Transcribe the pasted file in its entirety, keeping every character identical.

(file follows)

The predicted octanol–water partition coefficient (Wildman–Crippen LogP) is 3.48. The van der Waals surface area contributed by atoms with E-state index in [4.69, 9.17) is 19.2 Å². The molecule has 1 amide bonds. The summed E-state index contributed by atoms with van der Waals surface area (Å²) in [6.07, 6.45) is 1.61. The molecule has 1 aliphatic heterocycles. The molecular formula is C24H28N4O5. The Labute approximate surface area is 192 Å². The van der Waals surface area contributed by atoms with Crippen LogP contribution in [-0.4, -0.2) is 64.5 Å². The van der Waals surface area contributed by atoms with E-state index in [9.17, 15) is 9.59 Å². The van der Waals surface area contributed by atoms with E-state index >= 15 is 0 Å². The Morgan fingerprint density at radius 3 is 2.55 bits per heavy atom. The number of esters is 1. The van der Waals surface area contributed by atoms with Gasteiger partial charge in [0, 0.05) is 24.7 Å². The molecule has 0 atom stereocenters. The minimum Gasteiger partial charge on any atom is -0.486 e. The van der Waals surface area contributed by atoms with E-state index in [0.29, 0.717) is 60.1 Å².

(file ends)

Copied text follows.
The predicted octanol–water partition coefficient (Wildman–Crippen LogP) is 3.48. The van der Waals surface area contributed by atoms with E-state index in [4.69, 9.17) is 19.2 Å². The molecule has 1 amide bonds. The summed E-state index contributed by atoms with van der Waals surface area (Å²) in [6.07, 6.45) is 1.61. The molecule has 1 aliphatic heterocycles. The molecular formula is C24H28N4O5. The Labute approximate surface area is 192 Å². The van der Waals surface area contributed by atoms with Crippen LogP contribution in [-0.4, -0.2) is 64.5 Å². The van der Waals surface area contributed by atoms with E-state index in [9.17, 15) is 9.59 Å². The van der Waals surface area contributed by atoms with E-state index >= 15 is 0 Å². The Morgan fingerprint density at radius 3 is 2.55 bits per heavy atom. The number of esters is 1. The van der Waals surface area contributed by atoms with Gasteiger partial charge in [0, 0.05) is 24.7 Å². The molecule has 0 atom stereocenters. The minimum Gasteiger partial charge on any atom is -0.486 e. The van der Waals surface area contributed by atoms with E-state index in [0.29, 0.717) is 60.1 Å².